“Resistance is futile.” That’s the rallying cry of your mobile workers and professionals, armed with their iPads and Android smartphones, all vying for access to your corporate applications and data. In fact, these consumer devices have already infiltrated the workplace. The introduction of personally owned devices can drive security risks higher, make integration difficult and wreak havoc with end-user support. But with a bit of planning and careful consideration, the “bring your own device” (BYOD) trend can bring a host of benefits to your enterprise.
It may be tempting to ban the use of personally owned devices in your workplace, but IT policies that take a hard line are probably not be enforceable. As you might expect, many smartphone and tablet users will circumvent IT policy, putting the enterprise at greater risk. And here is something else to consider: You wouldn’t ask your employees to use mimeograph machines to make copies. Outdated technology tends to inhibit productivity and increase dissatisfaction—not exactly the environment that today’s innovative companies are striving to create, or that talented employees will tolerate for long.
So, how do you make this movement work for your organization? In other words, how do you allow choice while retaining control? You can take a methodical approach:
· First, assess users and your current environment, including current and planned devices and applications. A deep understanding of how mobility works today (or doesn’t) throughout your organization will help you get off on the right foot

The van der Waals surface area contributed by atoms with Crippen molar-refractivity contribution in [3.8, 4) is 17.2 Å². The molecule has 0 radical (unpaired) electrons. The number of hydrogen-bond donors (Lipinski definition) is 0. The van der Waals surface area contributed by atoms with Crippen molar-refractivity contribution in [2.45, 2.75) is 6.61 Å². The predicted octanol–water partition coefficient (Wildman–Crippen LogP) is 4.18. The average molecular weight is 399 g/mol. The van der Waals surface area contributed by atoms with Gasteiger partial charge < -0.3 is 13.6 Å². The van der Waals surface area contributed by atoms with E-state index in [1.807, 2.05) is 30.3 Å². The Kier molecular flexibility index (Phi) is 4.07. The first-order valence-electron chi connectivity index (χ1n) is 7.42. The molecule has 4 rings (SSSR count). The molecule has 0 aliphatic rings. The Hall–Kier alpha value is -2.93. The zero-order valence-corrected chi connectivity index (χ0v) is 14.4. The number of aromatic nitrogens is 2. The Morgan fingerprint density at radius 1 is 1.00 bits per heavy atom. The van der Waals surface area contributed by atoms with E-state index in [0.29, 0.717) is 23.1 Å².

· Use the assessment output to plan and design the right program for your organization -- one that balances the needs of your users (who’s in the field half the time, who needs access to CRM applications, etc.) with the constraints on your infrastructure and resources
· Kick off the implementation with pilots so you can leverage what you learn along the way while minimizing risk and business disruption. IBM has been building expertise and expanding internal mobility programs over time, tweaking as we go, and users are benefiting from the learning
· Establish, document and communicate acceptable use and other policies—especially to safeguard corporate data. Your legal department will love you.
· Plan for a more complex support burden. Although it seems allowing personally owned devices might make IT’s job easier, there will be more questions on set up, remote access and use of corporate applications and device problems—at least initially. You should plan to provide some level of end-user support in-house or outsourced to a knowledgeable provider, if only to help your workers remain productive and their devices highly available.